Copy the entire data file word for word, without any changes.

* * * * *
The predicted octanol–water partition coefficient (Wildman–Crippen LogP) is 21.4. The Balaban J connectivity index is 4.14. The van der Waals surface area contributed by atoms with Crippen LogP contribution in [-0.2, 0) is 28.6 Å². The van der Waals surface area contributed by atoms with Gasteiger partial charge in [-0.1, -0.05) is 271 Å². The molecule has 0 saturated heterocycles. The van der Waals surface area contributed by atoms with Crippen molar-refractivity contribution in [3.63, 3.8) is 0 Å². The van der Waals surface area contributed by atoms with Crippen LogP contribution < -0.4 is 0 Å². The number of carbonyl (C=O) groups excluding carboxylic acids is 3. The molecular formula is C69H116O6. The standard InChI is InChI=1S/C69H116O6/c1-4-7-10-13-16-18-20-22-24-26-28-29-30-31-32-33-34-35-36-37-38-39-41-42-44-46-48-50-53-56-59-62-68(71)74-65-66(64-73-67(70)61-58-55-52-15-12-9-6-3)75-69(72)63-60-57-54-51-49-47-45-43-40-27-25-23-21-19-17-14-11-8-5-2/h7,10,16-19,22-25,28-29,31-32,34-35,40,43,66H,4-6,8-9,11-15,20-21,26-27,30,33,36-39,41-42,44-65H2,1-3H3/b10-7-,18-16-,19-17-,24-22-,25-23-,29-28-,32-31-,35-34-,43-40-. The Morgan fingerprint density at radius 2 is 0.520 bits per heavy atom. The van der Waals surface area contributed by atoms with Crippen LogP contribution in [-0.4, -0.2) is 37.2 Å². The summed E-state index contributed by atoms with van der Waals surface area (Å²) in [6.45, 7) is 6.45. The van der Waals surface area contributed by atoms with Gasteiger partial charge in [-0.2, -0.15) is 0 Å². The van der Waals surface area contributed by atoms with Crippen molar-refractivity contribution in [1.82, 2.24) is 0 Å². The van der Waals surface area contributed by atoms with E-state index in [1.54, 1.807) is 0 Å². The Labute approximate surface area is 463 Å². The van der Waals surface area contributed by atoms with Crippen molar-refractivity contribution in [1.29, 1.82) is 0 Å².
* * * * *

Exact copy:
The predicted octanol–water partition coefficient (Wildman–Crippen LogP) is 21.4. The Balaban J connectivity index is 4.14. The van der Waals surface area contributed by atoms with Crippen LogP contribution in [-0.2, 0) is 28.6 Å². The van der Waals surface area contributed by atoms with Gasteiger partial charge in [-0.1, -0.05) is 271 Å². The molecule has 0 saturated heterocycles. The van der Waals surface area contributed by atoms with Crippen molar-refractivity contribution in [3.63, 3.8) is 0 Å². The van der Waals surface area contributed by atoms with Crippen LogP contribution < -0.4 is 0 Å². The number of carbonyl (C=O) groups excluding carboxylic acids is 3. The molecular formula is C69H116O6. The standard InChI is InChI=1S/C69H116O6/c1-4-7-10-13-16-18-20-22-24-26-28-29-30-31-32-33-34-35-36-37-38-39-41-42-44-46-48-50-53-56-59-62-68(71)74-65-66(64-73-67(70)61-58-55-52-15-12-9-6-3)75-69(72)63-60-57-54-51-49-47-45-43-40-27-25-23-21-19-17-14-11-8-5-2/h7,10,16-19,22-25,28-29,31-32,34-35,40,43,66H,4-6,8-9,11-15,20-21,26-27,30,33,36-39,41-42,44-65H2,1-3H3/b10-7-,18-16-,19-17-,24-22-,25-23-,29-28-,32-31-,35-34-,43-40-. The Morgan fingerprint density at radius 2 is 0.520 bits per heavy atom. The van der Waals surface area contributed by atoms with Crippen LogP contribution in [-0.4, -0.2) is 37.2 Å². The summed E-state index contributed by atoms with van der Waals surface area (Å²) in [6.45, 7) is 6.45. The van der Waals surface area contributed by atoms with Gasteiger partial charge in [-0.2, -0.15) is 0 Å². The van der Waals surface area contributed by atoms with Crippen molar-refractivity contribution in [1.82, 2.24) is 0 Å². The van der Waals surface area contributed by atoms with E-state index in [1.54, 1.807) is 0 Å². The Labute approximate surface area is 463 Å². The van der Waals surface area contributed by atoms with Crippen molar-refractivity contribution in [1.29, 1.82) is 0 Å².